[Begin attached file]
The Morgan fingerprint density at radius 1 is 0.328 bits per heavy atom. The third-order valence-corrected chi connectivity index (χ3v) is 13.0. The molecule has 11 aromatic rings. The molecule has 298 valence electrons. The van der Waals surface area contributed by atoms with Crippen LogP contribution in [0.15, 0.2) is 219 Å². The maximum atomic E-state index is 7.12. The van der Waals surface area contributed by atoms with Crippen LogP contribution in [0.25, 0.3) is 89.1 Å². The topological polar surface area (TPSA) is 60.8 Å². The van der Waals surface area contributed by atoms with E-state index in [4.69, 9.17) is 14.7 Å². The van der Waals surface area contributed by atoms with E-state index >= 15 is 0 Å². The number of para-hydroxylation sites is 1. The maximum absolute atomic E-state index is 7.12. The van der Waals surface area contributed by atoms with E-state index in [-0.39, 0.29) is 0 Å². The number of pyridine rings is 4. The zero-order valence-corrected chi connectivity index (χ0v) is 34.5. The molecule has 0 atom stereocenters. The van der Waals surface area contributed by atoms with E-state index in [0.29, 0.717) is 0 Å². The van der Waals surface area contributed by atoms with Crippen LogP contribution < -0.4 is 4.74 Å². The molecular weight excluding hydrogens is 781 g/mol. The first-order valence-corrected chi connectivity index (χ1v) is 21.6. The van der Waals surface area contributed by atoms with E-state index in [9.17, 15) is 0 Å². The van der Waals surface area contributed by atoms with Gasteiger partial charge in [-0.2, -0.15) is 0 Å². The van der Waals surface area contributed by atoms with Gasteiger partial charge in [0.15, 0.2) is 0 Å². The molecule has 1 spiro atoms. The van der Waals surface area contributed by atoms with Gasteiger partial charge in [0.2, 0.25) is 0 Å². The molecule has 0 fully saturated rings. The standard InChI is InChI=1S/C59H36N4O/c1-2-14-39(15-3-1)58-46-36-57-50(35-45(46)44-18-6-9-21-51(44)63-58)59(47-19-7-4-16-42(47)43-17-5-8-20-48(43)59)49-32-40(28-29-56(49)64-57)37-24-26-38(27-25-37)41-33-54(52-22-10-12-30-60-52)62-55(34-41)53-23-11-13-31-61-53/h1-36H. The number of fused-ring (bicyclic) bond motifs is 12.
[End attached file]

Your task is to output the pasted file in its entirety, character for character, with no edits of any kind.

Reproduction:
The Morgan fingerprint density at radius 1 is 0.328 bits per heavy atom. The third-order valence-corrected chi connectivity index (χ3v) is 13.0. The molecule has 11 aromatic rings. The molecule has 298 valence electrons. The van der Waals surface area contributed by atoms with Crippen LogP contribution in [0.15, 0.2) is 219 Å². The maximum atomic E-state index is 7.12. The van der Waals surface area contributed by atoms with Crippen LogP contribution in [0.25, 0.3) is 89.1 Å². The topological polar surface area (TPSA) is 60.8 Å². The van der Waals surface area contributed by atoms with E-state index in [4.69, 9.17) is 14.7 Å². The van der Waals surface area contributed by atoms with E-state index >= 15 is 0 Å². The number of para-hydroxylation sites is 1. The maximum absolute atomic E-state index is 7.12. The van der Waals surface area contributed by atoms with E-state index in [-0.39, 0.29) is 0 Å². The number of pyridine rings is 4. The zero-order valence-corrected chi connectivity index (χ0v) is 34.5. The molecule has 0 atom stereocenters. The van der Waals surface area contributed by atoms with E-state index in [0.29, 0.717) is 0 Å². The van der Waals surface area contributed by atoms with Crippen LogP contribution < -0.4 is 4.74 Å². The molecular weight excluding hydrogens is 781 g/mol. The first-order valence-corrected chi connectivity index (χ1v) is 21.6. The van der Waals surface area contributed by atoms with E-state index in [9.17, 15) is 0 Å². The van der Waals surface area contributed by atoms with Gasteiger partial charge in [-0.2, -0.15) is 0 Å². The van der Waals surface area contributed by atoms with Gasteiger partial charge in [0.15, 0.2) is 0 Å². The molecule has 1 spiro atoms. The van der Waals surface area contributed by atoms with Gasteiger partial charge in [0.2, 0.25) is 0 Å². The molecule has 0 fully saturated rings. The standard InChI is InChI=1S/C59H36N4O/c1-2-14-39(15-3-1)58-46-36-57-50(35-45(46)44-18-6-9-21-51(44)63-58)59(47-19-7-4-16-42(47)43-17-5-8-20-48(43)59)49-32-40(28-29-56(49)64-57)37-24-26-38(27-25-37)41-33-54(52-22-10-12-30-60-52)62-55(34-41)53-23-11-13-31-61-53/h1-36H. The number of fused-ring (bicyclic) bond motifs is 12.